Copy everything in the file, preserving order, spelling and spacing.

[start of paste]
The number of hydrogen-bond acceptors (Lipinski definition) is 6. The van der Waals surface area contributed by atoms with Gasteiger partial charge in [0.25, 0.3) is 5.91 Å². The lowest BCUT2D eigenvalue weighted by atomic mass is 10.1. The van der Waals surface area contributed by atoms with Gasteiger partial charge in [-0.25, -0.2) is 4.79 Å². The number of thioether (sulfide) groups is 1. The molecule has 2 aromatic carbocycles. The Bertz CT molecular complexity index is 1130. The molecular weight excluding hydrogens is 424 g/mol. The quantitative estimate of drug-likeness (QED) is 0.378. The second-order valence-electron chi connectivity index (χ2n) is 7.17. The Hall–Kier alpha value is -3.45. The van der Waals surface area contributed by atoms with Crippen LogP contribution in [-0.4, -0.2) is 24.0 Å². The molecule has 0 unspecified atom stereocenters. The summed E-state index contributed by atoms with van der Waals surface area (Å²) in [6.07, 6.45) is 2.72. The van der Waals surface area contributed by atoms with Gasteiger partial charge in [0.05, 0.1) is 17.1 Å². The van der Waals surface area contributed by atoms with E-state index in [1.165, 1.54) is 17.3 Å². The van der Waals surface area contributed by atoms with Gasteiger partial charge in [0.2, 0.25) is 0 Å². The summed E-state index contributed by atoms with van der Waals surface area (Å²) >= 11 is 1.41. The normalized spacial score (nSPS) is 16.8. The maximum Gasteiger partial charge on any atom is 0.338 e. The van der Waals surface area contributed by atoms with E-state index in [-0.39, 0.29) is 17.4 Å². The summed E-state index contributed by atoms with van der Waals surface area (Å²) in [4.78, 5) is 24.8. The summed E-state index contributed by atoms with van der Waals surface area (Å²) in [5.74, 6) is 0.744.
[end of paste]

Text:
The number of hydrogen-bond acceptors (Lipinski definition) is 6. The van der Waals surface area contributed by atoms with Gasteiger partial charge in [0.25, 0.3) is 5.91 Å². The lowest BCUT2D eigenvalue weighted by atomic mass is 10.1. The van der Waals surface area contributed by atoms with Gasteiger partial charge in [-0.25, -0.2) is 4.79 Å². The number of thioether (sulfide) groups is 1. The molecule has 2 aromatic carbocycles. The Bertz CT molecular complexity index is 1130. The molecular weight excluding hydrogens is 424 g/mol. The quantitative estimate of drug-likeness (QED) is 0.378. The second-order valence-electron chi connectivity index (χ2n) is 7.17. The Hall–Kier alpha value is -3.45. The van der Waals surface area contributed by atoms with Crippen LogP contribution in [-0.4, -0.2) is 24.0 Å². The molecule has 0 unspecified atom stereocenters. The summed E-state index contributed by atoms with van der Waals surface area (Å²) in [6.07, 6.45) is 2.72. The van der Waals surface area contributed by atoms with Gasteiger partial charge in [0.05, 0.1) is 17.1 Å². The van der Waals surface area contributed by atoms with E-state index in [1.165, 1.54) is 17.3 Å². The van der Waals surface area contributed by atoms with Gasteiger partial charge in [0.2, 0.25) is 0 Å². The summed E-state index contributed by atoms with van der Waals surface area (Å²) >= 11 is 1.41. The normalized spacial score (nSPS) is 16.8. The maximum Gasteiger partial charge on any atom is 0.338 e. The van der Waals surface area contributed by atoms with E-state index in [-0.39, 0.29) is 17.4 Å². The summed E-state index contributed by atoms with van der Waals surface area (Å²) in [4.78, 5) is 24.8. The summed E-state index contributed by atoms with van der Waals surface area (Å²) in [5.74, 6) is 0.744.